It’s absolutely fascinating getting a window into someone else’s way of living, and you get far more of a handle on the country’s culture by actually living it. Our first home exchange was to Paris, and it went perfectly. Despite my panics about the house being trashed in some way, it was left immaculate, and our exchange partner even fixed a dodgy hinge on a cupboard door for us. Then we had a non-simultaneous exchange last summer – we went to Santa Margarita on the Italian Riviera for a blissful 1o days in May, and then descended on first my parents and then my husband’s during the Olympics so that the Italian couple could stay in our house (in a host borough, I might add). The Italian Riviera is notorious as a playground of the rich and famous, and accommodation prices are eyewateringly expensive – we could never have afforded that holiday in any other way, and yet it was one of the best we’ve ever had. We had a week in Strasbourg last autumn, staying in a city centre apartment with views of the cathedral. And now we’ve just got back from an impulsive bank holiday weekend in Amsterdam, organised just a week in advance.
In every case, our exchange partners, with whom we communicate by email, text and phone prior to and, if necessary, during, the exchange have been totally charming and friendly, and have taken impeccable care of our house. The website we use is basically internet dating for houses, with enticing photos and glowing descriptions galore. My biggest worry at first was that no-one would want to swap with us – how exciting can a bog-standard Victorian terrace in East London be? Very, turned out to be the answer. Living in London it is easy to forget that it is one of the most visited cities in the world for a reason, and we are surrounded by amazing attractions and sights which people will travel vast distances to experience. And as London is also an incredibly expensive city, with even the most basic hotel room costing upwards of £100 a night, the attraction of staying for free in a comfortable family home is suddenly a little clearer.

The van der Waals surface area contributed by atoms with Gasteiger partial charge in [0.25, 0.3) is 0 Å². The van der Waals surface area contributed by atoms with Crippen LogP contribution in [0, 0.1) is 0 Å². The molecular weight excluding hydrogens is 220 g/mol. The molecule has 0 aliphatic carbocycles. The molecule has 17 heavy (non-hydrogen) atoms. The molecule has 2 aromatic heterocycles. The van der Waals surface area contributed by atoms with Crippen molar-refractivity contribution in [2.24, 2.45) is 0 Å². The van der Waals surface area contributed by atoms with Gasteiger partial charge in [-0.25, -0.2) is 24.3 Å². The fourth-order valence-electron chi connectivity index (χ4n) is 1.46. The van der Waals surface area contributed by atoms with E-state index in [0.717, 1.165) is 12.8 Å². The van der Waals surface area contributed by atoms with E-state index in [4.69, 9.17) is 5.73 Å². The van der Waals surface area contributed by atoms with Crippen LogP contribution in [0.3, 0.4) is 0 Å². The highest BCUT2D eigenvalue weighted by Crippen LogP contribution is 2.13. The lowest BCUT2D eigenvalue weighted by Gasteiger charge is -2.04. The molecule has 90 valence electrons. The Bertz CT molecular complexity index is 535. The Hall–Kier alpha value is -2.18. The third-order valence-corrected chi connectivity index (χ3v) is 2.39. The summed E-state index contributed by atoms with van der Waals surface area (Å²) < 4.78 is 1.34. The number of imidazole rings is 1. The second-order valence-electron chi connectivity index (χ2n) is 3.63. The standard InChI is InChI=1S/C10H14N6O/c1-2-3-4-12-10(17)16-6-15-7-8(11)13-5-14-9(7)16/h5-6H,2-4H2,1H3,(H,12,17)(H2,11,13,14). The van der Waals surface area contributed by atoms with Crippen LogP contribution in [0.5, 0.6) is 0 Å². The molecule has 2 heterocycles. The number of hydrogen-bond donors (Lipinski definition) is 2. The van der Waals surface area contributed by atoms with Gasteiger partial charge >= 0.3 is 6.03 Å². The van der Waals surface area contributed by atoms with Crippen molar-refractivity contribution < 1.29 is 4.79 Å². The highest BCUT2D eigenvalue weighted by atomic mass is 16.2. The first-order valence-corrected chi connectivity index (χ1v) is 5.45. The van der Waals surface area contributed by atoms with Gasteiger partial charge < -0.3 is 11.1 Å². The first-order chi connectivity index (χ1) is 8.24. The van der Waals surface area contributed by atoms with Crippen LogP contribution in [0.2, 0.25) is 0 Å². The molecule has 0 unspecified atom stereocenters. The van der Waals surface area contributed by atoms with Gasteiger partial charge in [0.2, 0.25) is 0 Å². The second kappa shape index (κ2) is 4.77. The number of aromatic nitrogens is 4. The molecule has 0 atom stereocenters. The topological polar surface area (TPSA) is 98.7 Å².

And although we haven’t gone far afield, with exchanges to France, Italy and The Netherlands, nonetheless the culture shocks can be quite amazing, and I’m sure that works both ways. The house we stayed in in Amsterdam was very modern, and kitted out with every mod con. Turning on the downstairs lights required a page of instructions and a remote control with fourteen buttons. The self-cleaning whirlpool bath had a whole booklet of instructions. And one of the highlights of the holiday was speculating on just what the robot, which the note from our hosts informed us came out between 1330 and 1430, might get up to. We found some of these gadgets slightly intimidating, but the poor Dutch family arriving at our house must have felt they were plumbing the depths of Dickensian squalor. Our most modern gadget is probably the microwave, and given that I inherited that from my nan, and it wasn’t new when she died nearly eight years ago, it isn’t exactly the latest model. We have no walk-in shower, no jacuzzi bath, and the only thing with a remote control is our tiny 12 inch telly. I did leave them some homemade muffins, though.
We’re currently planning an August exchange to Corsica, and have grand plans for venturing beyond Europe next year, and frankly it is down to home exchange that we can afford these breaks, and aren’t looking forward to another long weekend in Skegness.
Did you ever find out what the robot did?? I’m sure the muffins made the trip for your dutch counterparts!